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Burning the Candle at Both Ends

Three keys to maintaining balance as a bivocational ministry family

Rebecca Burtram on June 11, 2018

Many ministers today are bivocational to keep their families afloat and fill the financial gaps. Since planting a church together, my husband and I are among them. Needless to say, between ministry, family activities, and our marketplace work, our lives are full.

Bivocational ministers are burning the candle at both ends. So, how do we keep from burning out? Here are three ways to keep the fire of your ministry passion going:

Share the Calling

When you both believe deeply in what you’re doing, ministry energizes the marriage instead of draining it. Rather than feeling jealous or bitter about how much time and energy it takes, you can roll up your sleeves and pursue God’s purpose together.

Develop unity and keep your marriage strong by talking openly and frequently together about what you are learning in your devotional times and what God is putting on your heart for the ministry.

We also share our calling with our children. We planted our church as a family. Our kids helped tear down and set up every Sunday for a year and a half while we were mobile. They are excited about inviting guests and help us plan community events. The kids have caught the vision and share their dreams for the church with us.

Carve out Family Time

You must make time to be together. Some weeks are more hectic than others, with child-related obligations filling our calendar. The kids sometimes get less personal time with us than we would prefer, but showing up for what matters to them is crucial. If they have a game, performance or ceremony, at least one of us will be there.

Our children know they matter because we demonstrate their importance by moving other things around to show up for them.

There are a few things we decided early in our marriage to prioritize in our schedule. One was family dinner, and another was bedtime. Dinner is not in front of the television, and phones are off limits at the table. This time to reconnect is important for the whole family, even if the meal is fast-food carryout.

Sometimes there are good things in life that aren’t good in the moment if they take away from our top priorities.

We also make it a point to end the day together. We always hug and kiss our kids goodnight. There is a temptation when your children are older to let them drift to bed on their own, but that time in the quiet before sleep is when you often learn about things they are thinking or doing that they might forget to communicate to you in the hustle and bustle of the day.

A nighttime routine isn’t important only for the kids. It can energize your marriage as well, as you talk, cuddle and reconnect emotionally and physically.

Aside from your daily connection points, you also need to prioritize dates with your spouse. You might not be able to make it happen every week, but determine how frequently you need the time away, and then put those dates on your calendar. We go on dates together every two to three weeks. Do what works for you and your spouse.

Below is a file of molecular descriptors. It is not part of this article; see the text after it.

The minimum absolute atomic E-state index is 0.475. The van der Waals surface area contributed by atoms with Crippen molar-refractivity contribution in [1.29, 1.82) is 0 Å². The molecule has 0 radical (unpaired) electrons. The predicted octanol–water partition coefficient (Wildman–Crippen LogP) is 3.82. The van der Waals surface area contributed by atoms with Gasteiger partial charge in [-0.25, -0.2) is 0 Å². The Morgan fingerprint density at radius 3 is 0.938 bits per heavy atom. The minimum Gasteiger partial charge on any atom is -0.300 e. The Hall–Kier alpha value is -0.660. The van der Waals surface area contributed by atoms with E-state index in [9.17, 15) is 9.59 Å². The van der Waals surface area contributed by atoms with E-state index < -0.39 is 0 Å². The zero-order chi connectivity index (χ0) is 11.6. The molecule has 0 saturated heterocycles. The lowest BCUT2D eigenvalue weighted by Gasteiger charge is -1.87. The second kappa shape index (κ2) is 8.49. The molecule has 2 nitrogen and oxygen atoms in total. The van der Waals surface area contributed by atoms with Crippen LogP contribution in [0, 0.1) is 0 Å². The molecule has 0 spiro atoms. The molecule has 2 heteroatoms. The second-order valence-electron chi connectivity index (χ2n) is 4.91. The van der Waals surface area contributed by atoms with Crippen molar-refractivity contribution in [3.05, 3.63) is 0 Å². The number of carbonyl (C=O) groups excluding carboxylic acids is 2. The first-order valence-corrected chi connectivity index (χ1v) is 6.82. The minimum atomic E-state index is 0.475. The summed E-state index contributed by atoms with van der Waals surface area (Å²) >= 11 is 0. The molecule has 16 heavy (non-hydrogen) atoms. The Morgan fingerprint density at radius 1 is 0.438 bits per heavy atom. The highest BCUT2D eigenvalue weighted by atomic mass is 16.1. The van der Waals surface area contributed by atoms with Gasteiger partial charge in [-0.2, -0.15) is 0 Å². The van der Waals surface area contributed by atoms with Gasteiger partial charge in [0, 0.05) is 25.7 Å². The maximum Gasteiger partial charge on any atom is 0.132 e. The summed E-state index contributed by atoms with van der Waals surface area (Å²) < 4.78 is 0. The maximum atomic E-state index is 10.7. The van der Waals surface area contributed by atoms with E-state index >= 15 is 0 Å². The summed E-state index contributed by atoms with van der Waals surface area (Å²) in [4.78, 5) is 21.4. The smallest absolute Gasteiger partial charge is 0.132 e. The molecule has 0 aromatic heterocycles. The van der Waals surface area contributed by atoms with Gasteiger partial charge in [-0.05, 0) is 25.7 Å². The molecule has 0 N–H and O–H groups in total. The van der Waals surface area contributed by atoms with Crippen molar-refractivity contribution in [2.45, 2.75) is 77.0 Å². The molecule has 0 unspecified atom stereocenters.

If childcare is an issue, ask a church member, friend, relative or neighbor to support your ministry by watching your kids once a month so you can strengthen your marriage. Your ministry will not make it if you marriage is failing.

Know Your Limits

Establishing boundaries has been the hardest thing for me. I want to say “yes” to everything, and I want to do it all myself so it will get done my way. I’ve had to learn say “no” and to release some control.

It also means knowing when to ask for help. Cleaning the house has truly become a shared task. Everyone in the family chips in, and when there just isn’t enough time, we outsource or leave the tasks for another day.

This past year, I was able to say “yes” to helping a young lady with a financial need by paying her to help me with a time need. She has been coming over every few weeks to clean our floors and bathrooms. I decided the money was worth it if it freed our family to spend more time together. It has also been a surprising open door for ministry to the young lady along with her family and boyfriend.

I have had to say “no” to foster care placements, ministry ideas and even events with friends. I don’t turn down these things all the time, but I have learned to take a rain check when I have nothing left to give. Sometimes there are good things in life that aren’t good in the moment if they take away from our top priorities.

As an English teacher and a minister, I find there is always more I could do. I can rework every lesson to improve it. I can spend more time working on communication with leaders. I can easily justify pouring more time into the church and my classroom.

However, I have to set limits or I will burn out myself and my family. I have had to learn to set time limits and stop, whether there was potentially more work or not. I am certain that this lesson has been one of the biggest factors in avoiding burnout.

We can only faithfully do what we can do. After that, we have to trust God to do with it what only He can do.

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